But bagels remained a local thing. It wasn’t until the 1960s that the bagel went national, thanks to a few innovations: machine-rolling, freezing, and pre-slicing. The Lender’s bagel combined all three of those processing conveniences and blew up the entire bagel industry. Suddenly the entire country was awash in bagels—and not particularly good ones. Suddenly the door was open for bagel creativity—you might say that that creativity would be critical for bagel shops to distinguish themselves—and it was in this context that the everything bagel arose.
Gussin says that when he created the everything bagel, he was indeed using everything, the only toppings bagel-makers of the time had on hand. Onion, garlic, and salt have a long, wide history with bread in a range of forms and uses, but sesame and poppy seeds are different.
Sesame is one of the oldest cultivated crops in the world, having been domesticated at least 5,000 years ago in India. It’s a tough little plant that thrives in desert conditions and needs very little care. At least 4,000 years ago it was traded across the region and became a fundamental part of a range of cuisines. It also moved east along the Silk Road to China, Korea, and Japan. Pretty much everyone who encountered sesame loved it and wanted more.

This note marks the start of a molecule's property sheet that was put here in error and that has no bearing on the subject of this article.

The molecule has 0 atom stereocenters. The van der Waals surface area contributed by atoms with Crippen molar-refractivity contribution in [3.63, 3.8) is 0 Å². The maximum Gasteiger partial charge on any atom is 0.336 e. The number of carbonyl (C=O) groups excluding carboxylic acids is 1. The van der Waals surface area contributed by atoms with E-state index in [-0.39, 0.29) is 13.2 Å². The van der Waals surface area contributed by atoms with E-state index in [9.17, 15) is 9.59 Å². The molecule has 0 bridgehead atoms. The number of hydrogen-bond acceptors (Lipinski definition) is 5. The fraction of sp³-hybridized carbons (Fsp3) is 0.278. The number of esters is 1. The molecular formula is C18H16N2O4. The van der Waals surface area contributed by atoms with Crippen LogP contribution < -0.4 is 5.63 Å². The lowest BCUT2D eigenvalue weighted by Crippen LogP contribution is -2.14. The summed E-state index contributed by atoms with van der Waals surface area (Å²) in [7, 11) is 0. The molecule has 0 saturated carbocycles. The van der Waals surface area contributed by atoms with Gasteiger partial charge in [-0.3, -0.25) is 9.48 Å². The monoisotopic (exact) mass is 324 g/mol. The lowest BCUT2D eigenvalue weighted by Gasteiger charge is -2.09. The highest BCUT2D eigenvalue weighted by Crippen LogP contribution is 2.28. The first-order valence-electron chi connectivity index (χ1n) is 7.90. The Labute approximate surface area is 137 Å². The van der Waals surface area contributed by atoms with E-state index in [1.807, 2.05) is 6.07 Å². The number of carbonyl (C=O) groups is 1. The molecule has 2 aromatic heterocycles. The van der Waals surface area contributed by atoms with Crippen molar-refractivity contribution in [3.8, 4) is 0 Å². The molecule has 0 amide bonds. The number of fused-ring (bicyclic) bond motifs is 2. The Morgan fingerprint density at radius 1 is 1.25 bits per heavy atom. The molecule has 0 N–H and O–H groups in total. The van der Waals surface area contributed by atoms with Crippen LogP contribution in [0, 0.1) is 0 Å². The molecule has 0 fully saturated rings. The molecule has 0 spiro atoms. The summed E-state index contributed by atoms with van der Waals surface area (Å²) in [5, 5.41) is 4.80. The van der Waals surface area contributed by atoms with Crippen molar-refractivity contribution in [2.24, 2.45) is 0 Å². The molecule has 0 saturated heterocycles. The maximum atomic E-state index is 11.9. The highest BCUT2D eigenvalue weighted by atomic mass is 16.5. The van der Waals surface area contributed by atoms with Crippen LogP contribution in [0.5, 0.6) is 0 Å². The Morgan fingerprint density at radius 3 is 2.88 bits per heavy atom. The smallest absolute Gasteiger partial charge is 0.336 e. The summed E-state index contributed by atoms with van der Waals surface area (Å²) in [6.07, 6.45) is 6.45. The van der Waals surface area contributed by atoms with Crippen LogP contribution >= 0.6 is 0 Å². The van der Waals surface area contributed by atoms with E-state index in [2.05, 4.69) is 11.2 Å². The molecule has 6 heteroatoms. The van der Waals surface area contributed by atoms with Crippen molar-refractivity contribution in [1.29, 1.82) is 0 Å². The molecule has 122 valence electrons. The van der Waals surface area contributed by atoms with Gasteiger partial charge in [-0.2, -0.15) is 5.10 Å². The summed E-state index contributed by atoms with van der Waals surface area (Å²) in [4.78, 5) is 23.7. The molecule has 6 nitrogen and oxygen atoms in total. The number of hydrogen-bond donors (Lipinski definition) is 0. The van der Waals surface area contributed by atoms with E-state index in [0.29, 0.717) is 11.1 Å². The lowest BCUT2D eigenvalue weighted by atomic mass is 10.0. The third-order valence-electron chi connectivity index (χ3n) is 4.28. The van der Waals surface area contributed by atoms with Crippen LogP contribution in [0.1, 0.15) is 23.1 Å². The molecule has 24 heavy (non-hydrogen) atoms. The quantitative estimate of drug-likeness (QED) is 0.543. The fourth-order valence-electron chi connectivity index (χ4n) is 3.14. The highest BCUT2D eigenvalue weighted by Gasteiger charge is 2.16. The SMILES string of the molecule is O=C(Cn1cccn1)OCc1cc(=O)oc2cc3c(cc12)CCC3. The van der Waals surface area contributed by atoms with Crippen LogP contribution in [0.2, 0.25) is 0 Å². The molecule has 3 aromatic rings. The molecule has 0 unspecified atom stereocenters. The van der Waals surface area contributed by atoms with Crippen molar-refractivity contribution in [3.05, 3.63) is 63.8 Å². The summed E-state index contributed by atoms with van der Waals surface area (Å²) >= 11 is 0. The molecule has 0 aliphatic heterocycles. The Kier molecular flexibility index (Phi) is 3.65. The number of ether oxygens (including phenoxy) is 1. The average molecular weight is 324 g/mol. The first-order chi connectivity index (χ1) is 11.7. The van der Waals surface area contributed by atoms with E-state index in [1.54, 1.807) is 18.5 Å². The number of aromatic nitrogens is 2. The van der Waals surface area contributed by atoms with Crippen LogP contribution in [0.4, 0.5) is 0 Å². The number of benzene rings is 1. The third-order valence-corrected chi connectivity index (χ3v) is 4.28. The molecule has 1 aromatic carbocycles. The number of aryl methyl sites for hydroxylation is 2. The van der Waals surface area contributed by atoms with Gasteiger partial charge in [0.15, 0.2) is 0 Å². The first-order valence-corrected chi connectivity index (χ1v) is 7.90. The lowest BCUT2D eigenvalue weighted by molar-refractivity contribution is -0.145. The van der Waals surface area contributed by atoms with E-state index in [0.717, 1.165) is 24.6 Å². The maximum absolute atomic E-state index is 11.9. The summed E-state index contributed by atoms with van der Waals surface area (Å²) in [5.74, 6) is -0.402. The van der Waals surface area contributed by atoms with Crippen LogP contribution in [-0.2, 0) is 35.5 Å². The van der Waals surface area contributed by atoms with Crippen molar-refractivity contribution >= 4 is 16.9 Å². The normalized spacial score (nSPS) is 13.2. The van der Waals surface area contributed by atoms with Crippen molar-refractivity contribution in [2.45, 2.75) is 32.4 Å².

Sesame probably made it to the ancestral home of the bagel after the Romans conquered Egypt in A.D. 30, as there are records of sprinkling sesame seeds on bread in Sicily in the first century, and through some means of migration, dispersal, or trade, made its way north, to Eastern Europe. Almost every single other bread in the bagel family, including obwarzanek krakowski, uses sesame as a topping.
Poppy seeds may be even older than sesame seeds, though given the narcotic effect of the plant and their relative inefficiency for producing oil, they’re not quite as prominent in the historical record. They, too, were traded along the Silk Road, probably originating from Lower Mesopotamia, but they never took a strong hold in Western Europe or Asia.
Poppy seed breads are not nearly so global and ubiquitous in world cuisine as sesame seed–topped breads—in fact, they’re pretty much limited to Central and Eastern Europe. There is makowiec (a rugelach-like rolled pastry with poppy seed paste, from Poland), strudel (Germany), hamantashen (Eastern European Jewish triangular cookies, sometimes filled with poppy seed paste), and prekmurska gibanica (celebratory poppy seed layer cake from Slovenia), among others. Most are sweet, but there are savory ones, too. The list might be familiar by now: bublik, obwarzanek krakowski, and the bagel: boiled and baked ring-shaped breads.
These particular toppings ended up in bagel shops, and eventually on the everything bagel because the bagel’s ancestor had used those toppings for thousands of years. They matured and migrated with the bagel. There are New World spices that would and sometimes do taste pretty good on a bagel: chili pepper, allspice, even bitter chocolate, who knows? But allspice and bagels don’t have millennia of history. Rather, bakers will use what feels right, what tastes right, and that’s what’s been used before. So who invented the everything bagel? An entire culinary tradition spanning continents and thousands of years. That, and David Gussin, since no one called it an everything bagel before he did. Probably.